Or does it mean something else and more? Set aside the question of whether the tomb was really empty. Believe whatever you want about that. And hear Mark’s Easter story as a parable of the resurrection. Think about what parables are.

Parables are meaningful, meaning-filled, truthful and truth-filled, independently of their literal factuality. I don’t know any Christian who insists that there really had to be a good Samaritan who acted the way he did, or else that story is false. So also I don’t know any Christian who insists that there must have been a father who received his prodigal son in the way narrated in that parable, or else the story isn’t truth-filled. Parables are about meaning. To confuse them with factual reporting is to miss their point.

As a parable of the resurrection, what does Mark’s story of the empty tomb mean? And the story of the empty tomb is found not only in Mark, but in the later gospels in the New Testament.

You won’t find Jesus in the land of the dead. He is still with us.

The powers killed him – but they couldn’t stop him. They crucified him and buried him in a rich man’s tomb. But imperial execution and a tomb couldn’t hold him.

He’s still loose in the world. He’s still out there, still here, still recruiting people to share his passion for the Kingdom of God – a transformed world here and now. It’s not over.

Easter is about all of this. To reduce it to a spectacular miracle a long time ago and a hope for an afterlife is to diminish it and domesticate it. It is not about heaven. It is about the transformation of this world. Jesus was killed because of his passion for a different kind of world. Easter is about God’s “Yes” to what we see in Jesus. Easter is not about believing in a spectacular long ago event, but about participating in what we see in Jesus. Crucifixion and the tomb didn’t stop him. Easter is about saying “Yes” to the passion of Jesus. He’s still here, still recruiting.



  1. Gun-Britt Karlsson

    Thank you Marcus for this Easter message! Looking forward to listen to you in real life in November in Stockholm in Sweden!

  2. Marcus:
    I am going through a spiritual conversion of my own, so to speak, having engaged, for the past few years, in Women’s Bible Study in a strict, bible-based church which is Fundamentalist/Evangelical to the nth degree. While I have benefited in many ways (serious bible study, community interaction, etc.), I am very conflicted because I do not endorse or believe many of the things that are taught, especially in the “it’s my way or the highway” manner typical of fundamentalism. My “spiritual barometer/the God in me” tells me that there are untruths and perversions of facts, and frankly, that inner voice has started screaming vs. whispering. I started to explore via the Internet what I might be (not that I need a label but sometimes it helps) and I stumbled upon (or was led to, depending on how you look at it) the Progressive Christianity website, and bingo, things started to make sense for me. I am checking out a few progressive churches in my area (Orange County, CA) and someone there recently suggested I read some of your books. I have to say, I very thankful for that recommendation. Thank you for some brilliant writings and a fresh look at Christianity, the Bible, Jesus, religious history, etc. And, thank you for the comfort that this new way of looking at things does not suggest, as some might think, a lack of faith and a weakening of the human/God relationship, but simply a new perspective that can greatly deepen the relationship. I hope I sit next to you on a plane one day (ha-ha — I know how you love that.)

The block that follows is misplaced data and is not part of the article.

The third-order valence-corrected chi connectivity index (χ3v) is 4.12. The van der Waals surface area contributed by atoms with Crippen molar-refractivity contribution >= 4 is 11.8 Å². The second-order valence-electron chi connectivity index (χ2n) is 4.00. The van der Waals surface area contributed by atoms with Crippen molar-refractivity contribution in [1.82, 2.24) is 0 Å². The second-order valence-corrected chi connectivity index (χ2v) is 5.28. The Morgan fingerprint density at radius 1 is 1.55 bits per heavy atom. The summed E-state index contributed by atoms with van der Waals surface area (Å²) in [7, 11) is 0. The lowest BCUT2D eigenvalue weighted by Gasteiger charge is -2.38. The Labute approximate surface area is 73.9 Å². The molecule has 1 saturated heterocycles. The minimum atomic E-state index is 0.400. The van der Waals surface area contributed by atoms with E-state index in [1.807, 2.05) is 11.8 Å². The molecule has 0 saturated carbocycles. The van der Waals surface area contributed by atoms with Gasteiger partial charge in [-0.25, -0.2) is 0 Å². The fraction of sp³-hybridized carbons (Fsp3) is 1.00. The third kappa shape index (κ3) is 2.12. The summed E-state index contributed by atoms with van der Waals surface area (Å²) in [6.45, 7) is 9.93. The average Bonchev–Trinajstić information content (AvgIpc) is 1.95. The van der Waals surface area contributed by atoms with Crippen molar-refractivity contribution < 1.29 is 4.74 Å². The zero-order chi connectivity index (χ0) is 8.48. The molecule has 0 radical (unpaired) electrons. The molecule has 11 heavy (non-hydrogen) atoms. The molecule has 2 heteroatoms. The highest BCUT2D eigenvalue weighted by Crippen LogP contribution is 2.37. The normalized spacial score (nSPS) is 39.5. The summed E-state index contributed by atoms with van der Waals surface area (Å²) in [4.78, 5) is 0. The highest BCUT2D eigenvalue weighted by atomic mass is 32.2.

• I can so relate to your story, and as well as you I am grateful to find Marcus Borg and his teachings. There are so many like me and you out there, keep on asking, seeking and knocking!
      God Bless us all!

  3. As a graduate of two fundamental bible colleges, I too went through a “reawakening.” In school and in those churches, you weren’t allowed to express those doubts or questions, but they kept popping up. (Well, you could, but then were thrown out.) I almost gave up on Christianity, Jesus and the Bible. In reading the books “The First Paul” and “Reading the Bible Again for the First Time,” I woke up again. He is real and never left us! Why was this knowledge hidden from us???

  4. You are a really intelligent guy, and I appreciate that in other believers. But this seems a kinda lazy assessment of a false dichotomy. For some reason, you are saying it’s as if one can either believe that Christ was risen bodily and Easter is about “believing in a spectacular event long ago”, or that he was risen only spiritually and Easter is really about believing Jesus is alive and Lord. What is ignored here is the belief that Christ was resurrected physically and that He is still active and alive and Lord and spiritually present in the world. In Scripture, the risen Jesus eats physical food, people touch him and take hold of him, and he shows the scars in his hands and feet (Luke 24, John 20, Matthew 28). Nothing about the Scriptural accounts denote this event as being a parable, so your comparison to the Good Samaritan and Prodigal Son stories are not quite followable. Jesus’ own words in Luke 24:39 are: “See my hands and my feet, that it is I myself. Touch me, and see. For a spirit does not have flesh and bones as you see that I have.” I just don’t see any particular reason for trying to combat that and say the tomb was not empty. And while I empathize with the brother Paul L. above in his difficulties with dogmatic churchgoers, the knowledge was never “hidden” from us. There is no need for a fresh perspective on Jesus…just the original one from His Word.

  5. I like the bodily resurrection. I mean, the guy chows down on fish! THAT’s physical!

    • Yes, this element is there but What type of body??? Read Paul’s description and look at the actual events that happened.